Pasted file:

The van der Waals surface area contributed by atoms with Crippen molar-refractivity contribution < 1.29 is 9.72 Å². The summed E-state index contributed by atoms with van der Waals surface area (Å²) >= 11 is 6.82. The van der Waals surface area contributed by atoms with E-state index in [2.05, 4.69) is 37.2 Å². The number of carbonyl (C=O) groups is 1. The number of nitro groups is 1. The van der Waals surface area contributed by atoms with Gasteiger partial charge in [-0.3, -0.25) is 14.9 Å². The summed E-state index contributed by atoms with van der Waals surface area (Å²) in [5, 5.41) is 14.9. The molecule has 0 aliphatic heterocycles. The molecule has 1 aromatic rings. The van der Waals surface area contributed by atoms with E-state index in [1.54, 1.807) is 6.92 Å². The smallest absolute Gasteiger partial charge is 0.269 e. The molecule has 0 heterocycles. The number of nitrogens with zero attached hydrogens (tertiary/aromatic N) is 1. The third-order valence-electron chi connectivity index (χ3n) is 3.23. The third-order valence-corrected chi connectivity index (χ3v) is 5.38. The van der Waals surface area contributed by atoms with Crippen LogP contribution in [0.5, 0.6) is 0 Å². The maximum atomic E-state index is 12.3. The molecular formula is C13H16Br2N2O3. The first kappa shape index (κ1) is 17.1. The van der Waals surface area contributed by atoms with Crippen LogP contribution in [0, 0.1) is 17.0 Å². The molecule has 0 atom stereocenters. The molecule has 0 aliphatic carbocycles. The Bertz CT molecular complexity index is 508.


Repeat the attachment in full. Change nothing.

The van der Waals surface area contributed by atoms with Crippen molar-refractivity contribution < 1.29 is 9.72 Å². The summed E-state index contributed by atoms with van der Waals surface area (Å²) >= 11 is 6.82. The van der Waals surface area contributed by atoms with E-state index in [2.05, 4.69) is 37.2 Å². The number of carbonyl (C=O) groups is 1. The number of nitro groups is 1. The van der Waals surface area contributed by atoms with Gasteiger partial charge in [-0.3, -0.25) is 14.9 Å². The summed E-state index contributed by atoms with van der Waals surface area (Å²) in [5, 5.41) is 14.9. The molecule has 0 aliphatic heterocycles. The molecule has 1 aromatic rings. The van der Waals surface area contributed by atoms with E-state index in [1.54, 1.807) is 6.92 Å². The smallest absolute Gasteiger partial charge is 0.269 e. The molecule has 0 heterocycles. The number of nitrogens with zero attached hydrogens (tertiary/aromatic N) is 1. The third-order valence-electron chi connectivity index (χ3n) is 3.23. The third-order valence-corrected chi connectivity index (χ3v) is 5.38. The van der Waals surface area contributed by atoms with Crippen LogP contribution in [0.5, 0.6) is 0 Å². The maximum atomic E-state index is 12.3. The molecular formula is C13H16Br2N2O3. The first kappa shape index (κ1) is 17.1. The van der Waals surface area contributed by atoms with Crippen LogP contribution in [0, 0.1) is 17.0 Å². The molecule has 0 atom stereocenters. The molecule has 0 aliphatic carbocycles. The Bertz CT molecular complexity index is 508.